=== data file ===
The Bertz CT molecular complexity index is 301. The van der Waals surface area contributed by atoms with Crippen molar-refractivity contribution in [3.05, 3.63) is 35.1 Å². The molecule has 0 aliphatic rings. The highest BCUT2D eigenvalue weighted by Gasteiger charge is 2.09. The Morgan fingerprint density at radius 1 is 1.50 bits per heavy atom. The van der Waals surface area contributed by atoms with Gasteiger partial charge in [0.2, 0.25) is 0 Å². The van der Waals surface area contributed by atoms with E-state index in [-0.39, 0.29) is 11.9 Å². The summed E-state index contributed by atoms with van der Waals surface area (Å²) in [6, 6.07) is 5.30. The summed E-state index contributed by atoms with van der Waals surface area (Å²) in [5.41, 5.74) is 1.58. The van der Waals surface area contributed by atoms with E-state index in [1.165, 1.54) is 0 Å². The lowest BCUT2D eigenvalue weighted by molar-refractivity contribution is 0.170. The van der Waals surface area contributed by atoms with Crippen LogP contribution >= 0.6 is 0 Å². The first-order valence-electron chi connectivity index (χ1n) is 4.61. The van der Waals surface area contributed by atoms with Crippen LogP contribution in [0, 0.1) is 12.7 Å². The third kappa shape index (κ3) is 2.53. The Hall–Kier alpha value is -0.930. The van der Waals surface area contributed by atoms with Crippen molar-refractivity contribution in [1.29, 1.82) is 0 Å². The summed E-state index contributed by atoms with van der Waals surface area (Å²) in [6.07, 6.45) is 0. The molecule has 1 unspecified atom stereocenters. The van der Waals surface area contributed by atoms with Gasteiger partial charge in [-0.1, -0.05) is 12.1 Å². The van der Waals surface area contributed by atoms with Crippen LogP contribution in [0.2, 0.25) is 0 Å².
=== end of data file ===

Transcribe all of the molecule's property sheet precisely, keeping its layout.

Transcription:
The Bertz CT molecular complexity index is 301. The van der Waals surface area contributed by atoms with Crippen molar-refractivity contribution in [3.05, 3.63) is 35.1 Å². The molecule has 0 aliphatic rings. The highest BCUT2D eigenvalue weighted by Gasteiger charge is 2.09. The Morgan fingerprint density at radius 1 is 1.50 bits per heavy atom. The van der Waals surface area contributed by atoms with Gasteiger partial charge in [0.2, 0.25) is 0 Å². The van der Waals surface area contributed by atoms with E-state index in [-0.39, 0.29) is 11.9 Å². The summed E-state index contributed by atoms with van der Waals surface area (Å²) in [6, 6.07) is 5.30. The summed E-state index contributed by atoms with van der Waals surface area (Å²) in [5.41, 5.74) is 1.58. The van der Waals surface area contributed by atoms with E-state index in [1.165, 1.54) is 0 Å². The lowest BCUT2D eigenvalue weighted by molar-refractivity contribution is 0.170. The van der Waals surface area contributed by atoms with Crippen LogP contribution >= 0.6 is 0 Å². The first-order valence-electron chi connectivity index (χ1n) is 4.61. The van der Waals surface area contributed by atoms with Crippen LogP contribution in [0, 0.1) is 12.7 Å². The third kappa shape index (κ3) is 2.53. The Hall–Kier alpha value is -0.930. The van der Waals surface area contributed by atoms with Crippen molar-refractivity contribution in [1.29, 1.82) is 0 Å². The summed E-state index contributed by atoms with van der Waals surface area (Å²) in [6.07, 6.45) is 0. The molecule has 1 unspecified atom stereocenters. The van der Waals surface area contributed by atoms with Gasteiger partial charge in [-0.1, -0.05) is 12.1 Å². The van der Waals surface area contributed by atoms with Crippen LogP contribution in [0.2, 0.25) is 0 Å².